Advances in Bioscience and Biotechnology
Vol.05 No.14(2014), Article ID:52565,11 pages

The Protective Effect of Grape Seed Extract on Cardiotoxicity Induced by Doxorubicin Drug in Male Rats

Noorah Saleh Al-Sowayan, Nadia H. Mahmoud

Department of Biology, Faculty of Science, Qassim University, Buraydah, Saudi Arabia


Copyright © 2014 by authors and Scientific Research Publishing Inc.

This work is licensed under the Creative Commons Attribution International License (CC BY).

Received 27 October 2014; revised 25 November 2014; accepted 15 December 2014


Objective: This work was designed to determine the productive effect of grape seed proanthocynadine extract (GSPE) and Vitamin E against Doxorubicin (DOX) induced myocardial toxicity in 50 male. Wister rates were divided in five groups. The 1st group was untreated and served as a control. The 2nd group was treated with DOX only, the 3rd group was pretreated with GSPE, the 4th group was pretreated with Vitamin E, and the 5th group was pretreated with GSPE and Vitamin E. DOX was administered by single i.p (Intraperitonial) injection of 15 mg/kg/body weight to induce cardio toxicity and Vitamin E was administered at a dose of 400 IU/kg/bodyweight/day, p.o (per oral) for 10 days prior to DOX administration [1] . GSPE was given at a dose of 150 mg/kg/bodyweight/ day, p.o (per oral) for 10 days before treatment with DOX. After 2 weeks experimental period, blood samples and heart tissues were taken from all groups. The general observations, mortality, histopathology, biomarker enzymes like Lactate Dehydrogenase (LDH), Creatine Phosphokinase (CPK), Aspartate Aminotransferase (AST), Alanine Aminotransferase (ALT), Antioxidants such as Glutathione (GSH), Superoxide dismutase (SOD), Catalase (CAT) and Malondialdehyde (MDA) were monitored after 2 weeks of the last dose. Results: Administration of DOX caused cardiomyopathy associated with an antioxidant deficiency. Pretreatment with GSPE and Vitamin E significantly (P < 0.01) protected the myocardium from the toxic effects of DOX by reducing the elevated level of biomarkers and diagnostic enzymes like LDH, CPK, AST, and ALT to normal levels. GSPE and Vitamin E increased the GSH, SOD and CAT levels and decreased the MDA levels in cardiac tissue. Conclusion: These results suggest a cardioprotective effect of GSPE and Vitamin E due to its antioxidant properties.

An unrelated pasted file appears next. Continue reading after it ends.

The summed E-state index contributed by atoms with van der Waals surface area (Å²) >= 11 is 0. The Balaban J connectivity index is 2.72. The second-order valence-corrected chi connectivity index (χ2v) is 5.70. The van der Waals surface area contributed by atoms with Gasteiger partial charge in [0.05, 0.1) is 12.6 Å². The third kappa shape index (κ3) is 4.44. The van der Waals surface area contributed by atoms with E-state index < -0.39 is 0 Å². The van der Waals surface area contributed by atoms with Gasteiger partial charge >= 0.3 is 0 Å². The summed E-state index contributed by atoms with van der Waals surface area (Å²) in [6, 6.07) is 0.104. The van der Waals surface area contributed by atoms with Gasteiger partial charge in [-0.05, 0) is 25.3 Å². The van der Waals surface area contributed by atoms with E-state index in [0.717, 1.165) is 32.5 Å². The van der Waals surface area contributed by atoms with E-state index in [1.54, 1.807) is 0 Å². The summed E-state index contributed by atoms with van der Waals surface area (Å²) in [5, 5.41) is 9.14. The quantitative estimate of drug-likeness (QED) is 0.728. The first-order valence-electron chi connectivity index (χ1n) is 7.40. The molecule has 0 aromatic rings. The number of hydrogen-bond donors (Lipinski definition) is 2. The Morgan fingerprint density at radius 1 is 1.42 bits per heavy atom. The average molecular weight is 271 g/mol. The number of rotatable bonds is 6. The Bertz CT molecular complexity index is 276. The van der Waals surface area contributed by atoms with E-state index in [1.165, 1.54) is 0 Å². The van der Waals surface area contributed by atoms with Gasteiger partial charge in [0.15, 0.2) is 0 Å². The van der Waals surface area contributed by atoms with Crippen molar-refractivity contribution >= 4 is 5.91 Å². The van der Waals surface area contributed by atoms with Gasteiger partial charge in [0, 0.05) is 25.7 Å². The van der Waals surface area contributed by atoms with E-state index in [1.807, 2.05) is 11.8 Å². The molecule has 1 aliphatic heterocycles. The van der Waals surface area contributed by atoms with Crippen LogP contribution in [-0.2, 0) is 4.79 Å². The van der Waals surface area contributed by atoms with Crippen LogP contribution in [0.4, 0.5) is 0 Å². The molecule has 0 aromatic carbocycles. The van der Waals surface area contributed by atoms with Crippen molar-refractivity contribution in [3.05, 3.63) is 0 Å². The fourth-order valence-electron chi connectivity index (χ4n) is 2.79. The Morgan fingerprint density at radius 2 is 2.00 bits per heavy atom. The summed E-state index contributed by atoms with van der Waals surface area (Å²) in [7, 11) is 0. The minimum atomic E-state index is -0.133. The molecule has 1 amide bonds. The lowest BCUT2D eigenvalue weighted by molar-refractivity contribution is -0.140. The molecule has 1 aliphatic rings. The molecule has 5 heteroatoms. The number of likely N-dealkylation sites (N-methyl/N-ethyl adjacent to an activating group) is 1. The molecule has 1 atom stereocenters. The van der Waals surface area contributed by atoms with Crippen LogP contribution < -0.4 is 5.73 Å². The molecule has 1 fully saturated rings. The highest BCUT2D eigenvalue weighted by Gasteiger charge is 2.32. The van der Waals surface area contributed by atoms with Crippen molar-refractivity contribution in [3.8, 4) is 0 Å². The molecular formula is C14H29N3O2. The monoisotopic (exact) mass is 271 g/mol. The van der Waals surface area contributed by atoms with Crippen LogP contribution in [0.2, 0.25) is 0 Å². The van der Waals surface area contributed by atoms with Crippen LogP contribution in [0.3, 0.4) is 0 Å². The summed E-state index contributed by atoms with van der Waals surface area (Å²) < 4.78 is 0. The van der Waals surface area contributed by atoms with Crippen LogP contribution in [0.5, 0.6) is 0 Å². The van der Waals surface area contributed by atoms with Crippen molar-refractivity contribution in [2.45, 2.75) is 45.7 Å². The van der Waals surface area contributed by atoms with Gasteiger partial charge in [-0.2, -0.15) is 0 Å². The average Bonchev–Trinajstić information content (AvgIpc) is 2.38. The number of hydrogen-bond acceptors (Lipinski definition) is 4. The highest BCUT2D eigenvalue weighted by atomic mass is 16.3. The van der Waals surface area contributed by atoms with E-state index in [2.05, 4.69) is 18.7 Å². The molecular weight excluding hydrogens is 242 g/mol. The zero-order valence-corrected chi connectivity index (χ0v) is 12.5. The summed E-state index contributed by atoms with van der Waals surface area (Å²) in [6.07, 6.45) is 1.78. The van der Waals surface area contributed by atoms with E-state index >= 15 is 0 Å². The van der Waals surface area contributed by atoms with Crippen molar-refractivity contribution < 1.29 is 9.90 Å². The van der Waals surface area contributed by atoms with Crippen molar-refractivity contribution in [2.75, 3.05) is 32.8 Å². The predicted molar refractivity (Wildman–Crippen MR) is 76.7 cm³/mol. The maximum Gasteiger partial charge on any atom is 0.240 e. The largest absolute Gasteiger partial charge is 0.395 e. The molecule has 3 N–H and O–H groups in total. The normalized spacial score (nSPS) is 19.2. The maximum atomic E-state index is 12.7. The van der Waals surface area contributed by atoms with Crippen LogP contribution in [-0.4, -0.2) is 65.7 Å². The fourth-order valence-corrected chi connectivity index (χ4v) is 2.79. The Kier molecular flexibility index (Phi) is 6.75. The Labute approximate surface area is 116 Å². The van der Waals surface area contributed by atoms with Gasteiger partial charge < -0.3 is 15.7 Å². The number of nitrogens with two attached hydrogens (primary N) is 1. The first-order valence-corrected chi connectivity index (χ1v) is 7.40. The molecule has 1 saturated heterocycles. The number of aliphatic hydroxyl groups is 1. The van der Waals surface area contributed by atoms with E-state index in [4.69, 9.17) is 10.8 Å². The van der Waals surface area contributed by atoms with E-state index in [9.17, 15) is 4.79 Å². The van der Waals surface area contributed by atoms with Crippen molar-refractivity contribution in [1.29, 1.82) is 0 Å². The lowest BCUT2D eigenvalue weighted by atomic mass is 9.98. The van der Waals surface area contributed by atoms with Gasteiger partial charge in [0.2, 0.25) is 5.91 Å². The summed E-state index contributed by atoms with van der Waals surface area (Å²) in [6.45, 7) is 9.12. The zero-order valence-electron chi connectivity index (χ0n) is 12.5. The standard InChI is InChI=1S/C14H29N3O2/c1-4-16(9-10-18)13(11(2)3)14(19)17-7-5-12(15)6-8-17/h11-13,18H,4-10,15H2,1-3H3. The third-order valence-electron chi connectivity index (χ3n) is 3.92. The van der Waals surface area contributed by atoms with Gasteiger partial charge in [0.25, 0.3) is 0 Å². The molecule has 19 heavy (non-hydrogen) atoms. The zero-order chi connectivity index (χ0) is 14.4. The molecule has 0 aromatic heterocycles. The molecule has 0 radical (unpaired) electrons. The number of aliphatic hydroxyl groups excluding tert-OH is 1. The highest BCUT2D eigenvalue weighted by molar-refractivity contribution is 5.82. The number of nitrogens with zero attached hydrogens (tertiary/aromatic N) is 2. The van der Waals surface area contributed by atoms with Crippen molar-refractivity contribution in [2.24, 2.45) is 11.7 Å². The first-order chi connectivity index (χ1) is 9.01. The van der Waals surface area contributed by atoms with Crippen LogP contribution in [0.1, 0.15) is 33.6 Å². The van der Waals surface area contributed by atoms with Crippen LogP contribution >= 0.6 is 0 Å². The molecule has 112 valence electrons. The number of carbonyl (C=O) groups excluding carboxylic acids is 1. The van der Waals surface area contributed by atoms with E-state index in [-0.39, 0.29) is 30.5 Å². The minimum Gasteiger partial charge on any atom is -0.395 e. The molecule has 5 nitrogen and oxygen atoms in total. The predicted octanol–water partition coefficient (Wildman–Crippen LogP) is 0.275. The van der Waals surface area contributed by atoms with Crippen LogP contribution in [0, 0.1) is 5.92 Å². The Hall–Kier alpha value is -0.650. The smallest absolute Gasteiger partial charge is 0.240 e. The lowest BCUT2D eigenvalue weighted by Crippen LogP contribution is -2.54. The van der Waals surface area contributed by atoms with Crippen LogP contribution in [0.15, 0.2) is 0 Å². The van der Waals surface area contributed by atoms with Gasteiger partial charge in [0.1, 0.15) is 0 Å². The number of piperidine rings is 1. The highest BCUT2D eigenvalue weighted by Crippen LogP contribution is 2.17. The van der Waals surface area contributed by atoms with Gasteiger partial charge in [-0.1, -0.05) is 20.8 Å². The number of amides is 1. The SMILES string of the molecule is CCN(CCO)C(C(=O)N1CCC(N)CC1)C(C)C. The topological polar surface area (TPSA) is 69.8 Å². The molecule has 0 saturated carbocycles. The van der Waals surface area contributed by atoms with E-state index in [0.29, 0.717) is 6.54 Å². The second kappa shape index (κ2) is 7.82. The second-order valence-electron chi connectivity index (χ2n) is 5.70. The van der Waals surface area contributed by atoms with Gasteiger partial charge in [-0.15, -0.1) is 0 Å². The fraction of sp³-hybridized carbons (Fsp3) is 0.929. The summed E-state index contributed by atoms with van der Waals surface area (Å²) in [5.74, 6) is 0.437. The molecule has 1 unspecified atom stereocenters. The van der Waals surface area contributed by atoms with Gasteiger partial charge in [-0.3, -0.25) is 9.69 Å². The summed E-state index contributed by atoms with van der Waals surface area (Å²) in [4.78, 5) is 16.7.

Grape Seed Proanthocynadin Extract, Vitamin E, Doxorubicin, Antioxidants, Cardiotoxicity, Oxidative Stress

1. Introduction

The pathogenesis of cardiovascular lesion development is a multifactorial process involving a number of different cell types, covariates, injuries and dysfunction of the vascular endothelium. These are important markers and are likely to participate in the initiation and progression of most forms of heart disease. In addition to chronic dys- function of endothelial response to patients with established heart disease, there is evidence that “acute insults” can cause measureable dysfunction in vascular response in humans (drug toxicities). Such repeated acute insults may contribute to disease risk in healthy individuals and promote disease progression in established patients [2] .

Free radicals have been implicated in over 100 disease conditions in humans, including arthritis, hemorrhagic shocks, atherosclerosis, ischemia, tumor promotion, carcinogenesis and cardiovascular toxicity [3] .

The use of chemotherapeutic agents in cancer treatment is often accompanied by side effects due to oxidative stress. Increased lipid peroxidation, reduced antioxidant vitamins, free radical trapping capacity in plasma and a marked reduction of tissue Glutathione (GSH) levels are frequently reported during chemotherapy [4] . The enhanced production of reactive oxygen species (ROS) damages normal tissues and therefore results in toxic side effects of chemotherapeutic agents. In particular, tissue and cells with a high proliferation rate are most affected by the oxidative stress [5] . ROS generated during cancer chemotherapy may also decrease the efficacy of the treatment by interfering with drug induced apoptosis and cell cycle progression, which are optimal effect on cancer cells [6] [7] . Doxorubicin (DOX) is one of the most widely used and successful chemotherapeutic anti-tu- mour drugs prescribed in hematological malignancies and solid tumors [8] . Its clinical application is limited due to its cumulative dose-related cell toxicity.